Feel the Authority, Be the Authority

Speaking with an authoritative voice can be a real challenge, no matter who you are. Sometimes it can feel like walking a tightrope. If you go too far one way and end up sounding meek, you lose your credibility. Leaning too far the other direction can leave you sounding angry or irrational. It’s necessary to find that perfect balance of calm, yet firm speech to assert your authority and get people to listen.

The question that plagues speakers is how to achieve that balance. Which physical and vocal cues will help to demonstrate your authority to a person or group of people? There are a few different things you can do – some physical and some vocal - to demonstrate authority. Let’s start with your voice!

Vocal Authority

1.      First, harness the power of a strong pause. Learning where to put a pause in a sentence will make people listen and take note. If your sentence is short, try adding a strong pause halfway through your sentence. An example would be, “Let’s go to the meeting (pause) right now.” For longer sentences, try two pauses in similar places in order to get your point across. Pausing will also eliminate those word fillers.

2.      Emphasize the last words before the pause. This is where the tightrope walk comes in. You never want to sound angry when you’re emphasizing a word, so avoid just making the word louder. Instead, make an effort to place vocal emphasis on the word by raising the pitch, holding it out longer, and making it louder. Remember to stay calm, cool, and collected and drop your pitch at the end of your sentence.

3.      Use clear pronunciation and keep your tone even. When I say even, I don't mean monotone. We need vocal variety! Make sure you’re keeping your demeanor level, but still placing emphasis on important words and points. Speak clearly and naturally.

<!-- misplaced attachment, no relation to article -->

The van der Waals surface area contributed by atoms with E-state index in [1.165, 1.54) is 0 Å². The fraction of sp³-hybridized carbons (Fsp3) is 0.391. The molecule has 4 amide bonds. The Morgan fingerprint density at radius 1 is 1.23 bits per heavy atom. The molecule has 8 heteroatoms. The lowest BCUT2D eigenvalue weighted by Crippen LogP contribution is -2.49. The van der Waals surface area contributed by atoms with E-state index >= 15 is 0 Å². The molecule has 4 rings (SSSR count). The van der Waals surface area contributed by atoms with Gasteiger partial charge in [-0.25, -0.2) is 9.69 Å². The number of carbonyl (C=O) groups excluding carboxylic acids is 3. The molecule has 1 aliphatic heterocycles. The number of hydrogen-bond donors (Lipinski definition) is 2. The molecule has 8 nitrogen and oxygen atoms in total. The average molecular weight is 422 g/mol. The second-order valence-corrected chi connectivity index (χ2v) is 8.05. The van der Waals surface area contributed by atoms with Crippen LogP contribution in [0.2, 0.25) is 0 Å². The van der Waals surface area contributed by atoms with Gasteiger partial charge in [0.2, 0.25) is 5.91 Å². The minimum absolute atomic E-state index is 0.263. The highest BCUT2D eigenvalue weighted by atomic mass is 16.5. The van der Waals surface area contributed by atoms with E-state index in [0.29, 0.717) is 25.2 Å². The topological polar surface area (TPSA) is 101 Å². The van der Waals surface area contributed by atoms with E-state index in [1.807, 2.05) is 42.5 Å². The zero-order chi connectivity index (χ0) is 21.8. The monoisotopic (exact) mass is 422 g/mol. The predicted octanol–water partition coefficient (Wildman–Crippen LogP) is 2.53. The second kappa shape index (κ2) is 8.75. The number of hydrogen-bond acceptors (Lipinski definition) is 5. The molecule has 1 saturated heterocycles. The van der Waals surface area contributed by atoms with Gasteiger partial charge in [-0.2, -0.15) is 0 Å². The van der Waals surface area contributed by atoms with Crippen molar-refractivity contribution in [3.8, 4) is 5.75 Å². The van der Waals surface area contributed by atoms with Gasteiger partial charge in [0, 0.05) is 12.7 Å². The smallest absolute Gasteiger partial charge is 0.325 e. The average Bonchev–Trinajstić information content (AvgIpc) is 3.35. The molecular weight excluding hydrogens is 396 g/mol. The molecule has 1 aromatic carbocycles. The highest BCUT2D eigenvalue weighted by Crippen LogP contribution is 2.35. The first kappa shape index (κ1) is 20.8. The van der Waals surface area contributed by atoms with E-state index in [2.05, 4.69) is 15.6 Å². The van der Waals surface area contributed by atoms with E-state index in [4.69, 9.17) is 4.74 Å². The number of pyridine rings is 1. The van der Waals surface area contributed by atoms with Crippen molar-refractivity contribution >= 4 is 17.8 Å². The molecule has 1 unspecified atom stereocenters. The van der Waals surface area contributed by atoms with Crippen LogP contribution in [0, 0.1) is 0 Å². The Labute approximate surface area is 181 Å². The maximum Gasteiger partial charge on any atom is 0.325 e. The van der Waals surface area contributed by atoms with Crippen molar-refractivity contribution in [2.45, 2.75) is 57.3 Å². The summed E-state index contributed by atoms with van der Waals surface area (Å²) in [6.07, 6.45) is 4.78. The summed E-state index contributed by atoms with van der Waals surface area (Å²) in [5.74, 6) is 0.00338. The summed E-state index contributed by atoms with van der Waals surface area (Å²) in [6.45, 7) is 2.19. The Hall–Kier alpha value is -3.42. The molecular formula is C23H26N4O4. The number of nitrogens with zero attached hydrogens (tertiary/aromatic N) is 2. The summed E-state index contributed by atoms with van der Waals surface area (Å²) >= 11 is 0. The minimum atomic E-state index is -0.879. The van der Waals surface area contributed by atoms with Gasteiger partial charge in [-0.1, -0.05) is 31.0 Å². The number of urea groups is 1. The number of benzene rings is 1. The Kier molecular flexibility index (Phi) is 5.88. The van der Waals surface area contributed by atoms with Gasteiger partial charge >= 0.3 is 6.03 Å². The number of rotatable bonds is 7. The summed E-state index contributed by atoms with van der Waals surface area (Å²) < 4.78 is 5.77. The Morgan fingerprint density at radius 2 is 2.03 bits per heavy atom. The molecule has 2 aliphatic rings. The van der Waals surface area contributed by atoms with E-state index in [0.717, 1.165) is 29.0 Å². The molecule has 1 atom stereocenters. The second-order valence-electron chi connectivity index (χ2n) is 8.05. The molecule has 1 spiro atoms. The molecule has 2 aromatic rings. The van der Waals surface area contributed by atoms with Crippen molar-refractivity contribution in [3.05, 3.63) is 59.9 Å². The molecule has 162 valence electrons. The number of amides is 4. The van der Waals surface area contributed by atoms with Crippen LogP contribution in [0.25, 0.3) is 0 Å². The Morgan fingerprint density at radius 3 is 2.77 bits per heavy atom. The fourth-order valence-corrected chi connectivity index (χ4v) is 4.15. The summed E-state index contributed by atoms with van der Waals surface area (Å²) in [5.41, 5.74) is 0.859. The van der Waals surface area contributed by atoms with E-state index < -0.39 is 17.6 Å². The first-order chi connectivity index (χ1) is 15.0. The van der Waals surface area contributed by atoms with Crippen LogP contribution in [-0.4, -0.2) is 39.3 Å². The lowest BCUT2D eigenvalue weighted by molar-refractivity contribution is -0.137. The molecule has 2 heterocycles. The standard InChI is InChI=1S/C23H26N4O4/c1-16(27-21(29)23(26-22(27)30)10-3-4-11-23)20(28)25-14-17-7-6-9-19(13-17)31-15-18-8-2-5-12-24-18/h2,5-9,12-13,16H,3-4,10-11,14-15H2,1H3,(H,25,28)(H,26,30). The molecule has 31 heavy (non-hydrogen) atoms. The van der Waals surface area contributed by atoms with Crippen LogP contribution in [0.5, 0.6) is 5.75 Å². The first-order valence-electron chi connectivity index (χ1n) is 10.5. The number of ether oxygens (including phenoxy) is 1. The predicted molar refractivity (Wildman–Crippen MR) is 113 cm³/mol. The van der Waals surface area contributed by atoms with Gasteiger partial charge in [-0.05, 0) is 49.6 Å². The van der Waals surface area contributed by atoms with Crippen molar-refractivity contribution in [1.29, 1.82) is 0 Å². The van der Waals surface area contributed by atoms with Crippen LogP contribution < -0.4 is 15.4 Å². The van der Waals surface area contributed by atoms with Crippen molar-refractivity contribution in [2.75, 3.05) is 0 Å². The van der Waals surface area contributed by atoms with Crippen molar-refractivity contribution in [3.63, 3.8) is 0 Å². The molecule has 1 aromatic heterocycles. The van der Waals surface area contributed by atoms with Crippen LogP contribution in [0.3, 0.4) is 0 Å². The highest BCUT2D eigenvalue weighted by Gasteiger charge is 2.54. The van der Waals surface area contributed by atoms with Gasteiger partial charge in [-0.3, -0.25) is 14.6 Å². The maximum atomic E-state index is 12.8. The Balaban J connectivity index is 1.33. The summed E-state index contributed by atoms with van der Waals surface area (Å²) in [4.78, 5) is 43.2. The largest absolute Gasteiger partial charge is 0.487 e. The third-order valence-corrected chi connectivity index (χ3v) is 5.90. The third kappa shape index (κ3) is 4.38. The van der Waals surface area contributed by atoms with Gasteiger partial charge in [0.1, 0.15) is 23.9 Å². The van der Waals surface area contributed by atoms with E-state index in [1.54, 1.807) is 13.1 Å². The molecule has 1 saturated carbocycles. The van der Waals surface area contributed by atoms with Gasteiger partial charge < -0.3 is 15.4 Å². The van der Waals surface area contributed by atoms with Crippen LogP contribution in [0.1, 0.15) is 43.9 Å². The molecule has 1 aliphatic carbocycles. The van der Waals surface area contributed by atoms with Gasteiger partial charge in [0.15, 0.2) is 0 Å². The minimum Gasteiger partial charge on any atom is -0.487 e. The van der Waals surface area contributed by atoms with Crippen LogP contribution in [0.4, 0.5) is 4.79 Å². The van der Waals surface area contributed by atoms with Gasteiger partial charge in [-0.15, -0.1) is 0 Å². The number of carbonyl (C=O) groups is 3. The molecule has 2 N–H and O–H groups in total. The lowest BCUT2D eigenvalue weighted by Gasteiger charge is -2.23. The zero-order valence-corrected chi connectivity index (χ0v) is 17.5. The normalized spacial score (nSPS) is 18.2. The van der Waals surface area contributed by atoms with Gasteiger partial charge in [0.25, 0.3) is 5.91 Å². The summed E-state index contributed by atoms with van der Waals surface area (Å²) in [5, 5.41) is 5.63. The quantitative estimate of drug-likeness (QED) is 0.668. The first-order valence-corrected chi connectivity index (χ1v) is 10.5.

Physical Authority

1.      Own the room. Whenever you’re speaking to a group of people, make sure that you walk into a room like it’s yours. Meekly entering a room, making self-deprecating jokes, or acting nervous is a way to immediately demean your authority. Be a strong presence in the room by keeping your head up, making eye contact, and sitting toward the front of the room if you’re in a meeting. 
Check out our video on harnessing the nervousness.

2.      Power pose! Stand in a way that makes you feel powerful and authoritative. Make sure you try it out at home before you get up in front of a group of people, but it’s much easier to give off an aura of authority when you feel physically strong.
Check out our video on posture.

3.      Avoid pacing while talking.  Your audience will see it as a distraction, much like you'd be distracted by someone sitting next to you shaking his/her leg.  Moving naturally, on the other hand, brings energy to what you are saying. Just move in a way that is natural to you, the way you would if you were talking to a friend.

What other ideas can you suggest? Please comment below. 

Are You Sure? What's Up with Uptalk?

Uptalk has received a lot of attention when discussing female speech patterns.  This phenomenon originated in the 1970’s and 80’s in Southern California and was called Valley Girl talk. However, this conversational style is not limited to females.

What is uptalk or upspeak? It is the rising inflection at the end of declarative statements making them sound like questions.

Uptalk is appearing in the workplace on a regular basis, particularly with Millennials.  The prevalence of uptalk in their speech, both male and female, made me take pause. Why are they doing this?

What can you do about it? First, identify it. Record yourself. When you introduce yourself, are you making a statement or a question?

My name is Lynda Katz Wilner ↗ and my company is Successfully Speaking ↗

or

My name is Lynda Katz Wilner ↘ and my company is Successfully Speaking ↘

A questioning or rising inflection often tells the listener that we are unsure or tentative, or perhaps, not finished with what we want to say. However, to sound more definitive, end your statements with a downward pitch.

And here is the caveat………….we may choose to intentionally make our statement a question in an attempt to sound collaborative with our listener or to come across less authoritative.

We’ll meet at the end of the week? ↗

In summary, be mindful of uptalk and use it judiciously, if at all. There can be a time and place for it depending upon your intention. Remember overuse of any speech pattern can become a distraction.

Contact us at Successfully Speaking for 1:1 coaching or small group workshops.